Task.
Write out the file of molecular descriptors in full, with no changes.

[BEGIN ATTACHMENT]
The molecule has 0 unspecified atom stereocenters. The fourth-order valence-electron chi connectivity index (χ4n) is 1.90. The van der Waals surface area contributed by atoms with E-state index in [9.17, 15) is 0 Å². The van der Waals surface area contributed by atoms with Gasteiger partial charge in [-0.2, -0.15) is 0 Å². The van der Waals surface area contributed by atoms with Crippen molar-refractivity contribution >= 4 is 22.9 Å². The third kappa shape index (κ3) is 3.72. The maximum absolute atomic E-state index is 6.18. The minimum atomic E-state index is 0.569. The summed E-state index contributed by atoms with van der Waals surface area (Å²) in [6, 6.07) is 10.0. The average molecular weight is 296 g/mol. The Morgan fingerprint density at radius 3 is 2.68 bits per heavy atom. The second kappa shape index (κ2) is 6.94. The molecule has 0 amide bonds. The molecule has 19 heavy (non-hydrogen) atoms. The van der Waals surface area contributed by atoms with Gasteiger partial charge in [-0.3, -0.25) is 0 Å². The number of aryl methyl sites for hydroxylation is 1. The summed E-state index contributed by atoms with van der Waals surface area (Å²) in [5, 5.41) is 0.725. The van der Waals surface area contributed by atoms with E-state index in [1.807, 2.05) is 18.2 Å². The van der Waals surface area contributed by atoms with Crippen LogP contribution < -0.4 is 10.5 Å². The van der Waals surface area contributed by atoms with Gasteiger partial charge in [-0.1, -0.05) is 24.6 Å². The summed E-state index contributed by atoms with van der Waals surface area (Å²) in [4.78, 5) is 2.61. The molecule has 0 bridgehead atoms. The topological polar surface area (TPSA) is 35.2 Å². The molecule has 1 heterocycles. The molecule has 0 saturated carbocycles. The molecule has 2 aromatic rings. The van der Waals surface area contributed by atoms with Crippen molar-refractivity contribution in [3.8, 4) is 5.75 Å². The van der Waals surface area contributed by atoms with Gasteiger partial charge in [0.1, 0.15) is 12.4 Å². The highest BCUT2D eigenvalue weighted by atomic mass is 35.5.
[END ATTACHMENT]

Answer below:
The molecule has 0 unspecified atom stereocenters. The fourth-order valence-electron chi connectivity index (χ4n) is 1.90. The van der Waals surface area contributed by atoms with E-state index in [9.17, 15) is 0 Å². The van der Waals surface area contributed by atoms with Gasteiger partial charge in [-0.2, -0.15) is 0 Å². The van der Waals surface area contributed by atoms with Crippen molar-refractivity contribution >= 4 is 22.9 Å². The third kappa shape index (κ3) is 3.72. The maximum absolute atomic E-state index is 6.18. The minimum atomic E-state index is 0.569. The summed E-state index contributed by atoms with van der Waals surface area (Å²) in [6, 6.07) is 10.0. The average molecular weight is 296 g/mol. The Morgan fingerprint density at radius 3 is 2.68 bits per heavy atom. The second kappa shape index (κ2) is 6.94. The molecule has 0 amide bonds. The molecule has 19 heavy (non-hydrogen) atoms. The van der Waals surface area contributed by atoms with Gasteiger partial charge in [-0.3, -0.25) is 0 Å². The number of aryl methyl sites for hydroxylation is 1. The summed E-state index contributed by atoms with van der Waals surface area (Å²) in [5, 5.41) is 0.725. The van der Waals surface area contributed by atoms with E-state index in [1.807, 2.05) is 18.2 Å². The van der Waals surface area contributed by atoms with Crippen LogP contribution < -0.4 is 10.5 Å². The van der Waals surface area contributed by atoms with Gasteiger partial charge in [-0.1, -0.05) is 24.6 Å². The summed E-state index contributed by atoms with van der Waals surface area (Å²) in [4.78, 5) is 2.61. The molecule has 0 bridgehead atoms. The topological polar surface area (TPSA) is 35.2 Å². The molecule has 1 heterocycles. The molecule has 0 saturated carbocycles. The molecule has 2 aromatic rings. The van der Waals surface area contributed by atoms with Crippen molar-refractivity contribution in [3.8, 4) is 5.75 Å². The van der Waals surface area contributed by atoms with Gasteiger partial charge in [0.1, 0.15) is 12.4 Å². The highest BCUT2D eigenvalue weighted by atomic mass is 35.5.